Meanwhile, in Japan, nationalism is breaking out, Korea unhappy

Activists carry Rising Sun Flags and call out “Kill ’em!” as they march through the Shin-Okubo district of Tokyo, known as a Koreatown, during a demonstration titled “Drive South Korea out of Takeshima!” in February 2013.

The U.S. State Department has raised concerns about Japanese groups’ “hate speech” directed at ethnic Koreans.

“Ultra right-wing groups held a series of demonstrations in predominantly ethnic Korean neighborhoods in Tokyo,” according to the annual human rights report released by the State Department on Feb. 27. “Group members used racially pejorative terms and were accused of hate speech by the press and politicians.”
The 2013 report also touched upon the arrests of people connected to Zainichi Tokken wo Yurusanai Shimin no Kai (Group of citizens who do not tolerate privileges for ethnic Korean residents in Japan), known more commonly as Zaitokukai.

The individuals, including the leader of the group, were arrested after getting into scuffles with others who were protesting their hate speech campaign.

President Park Geun-Hye took the opportunity to urge Japan to stop denying its past and apologise for the “atrocities” in 1919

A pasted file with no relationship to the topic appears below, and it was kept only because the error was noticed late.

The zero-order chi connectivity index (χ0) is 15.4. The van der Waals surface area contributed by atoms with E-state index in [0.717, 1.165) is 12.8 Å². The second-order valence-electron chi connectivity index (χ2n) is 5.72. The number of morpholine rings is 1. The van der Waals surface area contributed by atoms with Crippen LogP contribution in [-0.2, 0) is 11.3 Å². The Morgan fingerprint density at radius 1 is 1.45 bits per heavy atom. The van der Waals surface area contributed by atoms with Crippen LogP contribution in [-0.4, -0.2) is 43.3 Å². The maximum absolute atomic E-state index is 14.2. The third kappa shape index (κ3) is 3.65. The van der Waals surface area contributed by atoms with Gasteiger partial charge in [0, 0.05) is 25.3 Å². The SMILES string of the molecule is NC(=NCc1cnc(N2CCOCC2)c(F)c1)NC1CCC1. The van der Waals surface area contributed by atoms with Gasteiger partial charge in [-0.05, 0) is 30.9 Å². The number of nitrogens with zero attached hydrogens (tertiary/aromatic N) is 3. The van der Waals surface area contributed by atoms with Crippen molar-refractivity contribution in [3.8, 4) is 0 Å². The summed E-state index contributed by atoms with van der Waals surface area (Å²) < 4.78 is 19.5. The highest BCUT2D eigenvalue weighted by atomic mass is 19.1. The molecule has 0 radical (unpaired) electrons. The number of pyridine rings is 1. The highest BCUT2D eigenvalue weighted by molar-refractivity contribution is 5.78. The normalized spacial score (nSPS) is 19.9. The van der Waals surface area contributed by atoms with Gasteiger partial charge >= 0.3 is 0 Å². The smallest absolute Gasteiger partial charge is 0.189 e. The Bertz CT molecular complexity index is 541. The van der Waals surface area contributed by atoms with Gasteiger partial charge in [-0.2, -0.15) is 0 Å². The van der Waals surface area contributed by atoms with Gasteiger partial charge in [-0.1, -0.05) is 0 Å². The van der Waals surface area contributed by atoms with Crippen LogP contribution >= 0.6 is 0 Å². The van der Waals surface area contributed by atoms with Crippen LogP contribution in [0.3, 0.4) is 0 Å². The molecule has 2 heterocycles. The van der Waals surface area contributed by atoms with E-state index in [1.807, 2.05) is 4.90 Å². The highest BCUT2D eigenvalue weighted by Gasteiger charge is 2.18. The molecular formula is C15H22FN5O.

In South Korea: Thousands swarmed the streets of Seoul dressed as Japanese colonialists and revolutionary South Korean fighters to celebrate their country’s liberation 95 years ago today.

Clutching flags, with festive silver face paint, activists reenacted battles to cheers from the crowds.

The public holiday marks the day in 1919 when the country gained independence from their Asian neighbour.

Hundreds were killed during revolutionary protests.

Locally called Gwangbokjeol, which translates as ‘Restoration of Light Day’, the event also saw hundreds of children perform and sing.

President Park Geun-Hye took the opportunity to warn Japan it would face ‘isolation’ if it pushed ahead with a move to revisit an apology over wartime sex slavery.